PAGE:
We are excited to share the latest report and prototype from our machine intelligence R team: Multi-Task Learning.
Wax on.. face off!
When humans learn new tasks, we take advantage of knowledge we’ve gained from learning, or having learned, related tasks. Take the 1984 movie Karate Kid, where Mr. Miyagi takes on Daniel as his martial arts student. He begins Daniel’s training by having him complete various lengthy menial chores, from waxing cars to sanding floors. When Daniel expresses frustration, Mr. Miyagi reveals that these chores, by training his muscle memory, will help Daniel master martial arts blocks. This fictional example is a great illustration of how humans draw on mastery of related tasks when learning new tasks.
Machines struggle to take advantage of such task relationships. To date, most machine learning algorithms are trained to master one—and only one—task. Because such single-task-trained algorithms only know one task, they do not, and cannot, benefit from the relationships between tasks.
Multi-task learning is an alternative approach to training machine learning algorithms that allows machines to master more than one task; machines gain the ability to benefit from task relationships. Machine learning becomes, a little bit more, like human learning - capable of taking on more complex challenges involving richer representations of reality.
The Benefits of Multi-Task Learning
Newsie, the prototype that accompanies this report, classifies news articles
into categories (e.g., news, sports, entertainment). It was trained using
multi-task learning to correctly classify buttoned-up broadsheet articles
Task 1) and more sensationalist tabloid ones (
Newsie’s article view shows how the model arrives at the classification on a word-by-word level. From surrounding sentences to place of publication, context changes word meaning. Enabled by multi-task learning, Newsie provides users with a window into the differences in coverage and language use across the buttoned-up and sensationalist press; it puts current news into perspective.
The ability to perform a fine-grained analysis of the news is just one way of using the emerging capabilities of multi-task learning. Our report and prototype is valuable for anyone looking for better solutions to complex classification problems, efficient model performance, reduced model maintenance, or the ability to train one model on several different, related sets of data (as we did for Newsie): multi-task learning has many benefits, some of them quite subtle. To inspire future applications, in a recent post, we reviewed the successes of multi-task learning across a range of applications and industries. From healthcare and finance to robotics and agriculture, multi-task learning has the potential to take classification to the next level.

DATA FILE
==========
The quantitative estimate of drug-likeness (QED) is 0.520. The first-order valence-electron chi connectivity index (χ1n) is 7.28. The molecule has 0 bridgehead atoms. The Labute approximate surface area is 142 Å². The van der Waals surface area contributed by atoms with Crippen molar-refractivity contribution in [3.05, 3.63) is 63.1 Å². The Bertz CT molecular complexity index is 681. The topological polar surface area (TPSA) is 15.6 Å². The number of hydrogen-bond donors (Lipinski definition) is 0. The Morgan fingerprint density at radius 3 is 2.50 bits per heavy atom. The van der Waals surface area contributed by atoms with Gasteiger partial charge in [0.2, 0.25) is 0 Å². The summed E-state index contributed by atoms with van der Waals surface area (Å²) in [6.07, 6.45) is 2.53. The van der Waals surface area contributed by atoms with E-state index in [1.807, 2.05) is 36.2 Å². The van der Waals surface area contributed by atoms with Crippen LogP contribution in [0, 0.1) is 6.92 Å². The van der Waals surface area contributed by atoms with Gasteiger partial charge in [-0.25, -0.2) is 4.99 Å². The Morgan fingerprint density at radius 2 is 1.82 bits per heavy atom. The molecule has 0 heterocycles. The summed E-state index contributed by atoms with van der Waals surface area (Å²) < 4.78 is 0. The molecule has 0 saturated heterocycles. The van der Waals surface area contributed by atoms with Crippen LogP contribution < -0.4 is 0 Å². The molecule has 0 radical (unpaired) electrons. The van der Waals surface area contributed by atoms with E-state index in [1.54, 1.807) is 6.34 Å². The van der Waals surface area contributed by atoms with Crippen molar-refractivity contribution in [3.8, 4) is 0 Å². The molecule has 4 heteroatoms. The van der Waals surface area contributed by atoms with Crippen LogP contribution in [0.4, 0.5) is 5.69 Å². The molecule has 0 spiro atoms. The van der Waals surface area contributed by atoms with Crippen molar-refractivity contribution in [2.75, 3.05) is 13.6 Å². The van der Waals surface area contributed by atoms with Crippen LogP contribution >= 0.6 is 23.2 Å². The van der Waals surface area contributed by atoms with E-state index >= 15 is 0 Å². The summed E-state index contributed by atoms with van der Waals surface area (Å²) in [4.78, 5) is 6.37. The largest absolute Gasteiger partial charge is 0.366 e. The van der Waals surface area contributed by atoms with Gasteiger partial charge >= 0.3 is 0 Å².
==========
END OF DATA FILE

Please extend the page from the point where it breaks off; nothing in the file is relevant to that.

Multi-Task Learning, Why Now?
Like many concepts in machine learning, multi-task learning is not new; Rich Caruana’s review article from 1997 (!) remains one of the best introductions to the topic. Instead, multi-task learning is newly exciting.
Multi-task learning is an approach to training machines, not an algorithm. From decision trees and random forests to neural networks, we can train these algorithms using multi-task learning. But, simpler algorithms, such as decision trees and random forests, require strongly related task to reap the benefits of multi-task learning; they lack the capacity to benefit from complex relationships between loosely related tasks. By contrast, neural networks can learn complex relationships in data, including complex relationships between (loosely related) tasks. We explore different architectures for multi-task neural networks highlighting the value of recent technical innovations, such as adversarial learning, popularized by Generative Adversarial Networks, and skip connections, used to train very deep networks, for multi-task networks. Neural networks make multi-task learning newly exciting.
Combined with multi-task learning, adversarial learning allows us to learn task-agnostic representation, representations that support all tasks and yet contain no task-specific information (here, the shared LSTM).
We demonstrate how current, modular deep learning framework simplify the task of architecting a multi-task neural network. Multi-task learning not only offers better solutions for complex problems, it has become easier to implement, too.
Hear us speak about multi-task learning:
Or listen to a talk recorded at RAAIS (Research & Applied AI Summit).
For an in-depth introduction, we recommend a recording of our public webinar on this topic.
Interested in accessing the report? Register here to learn more about Cloudera Fast Forward Labs Advising & Research.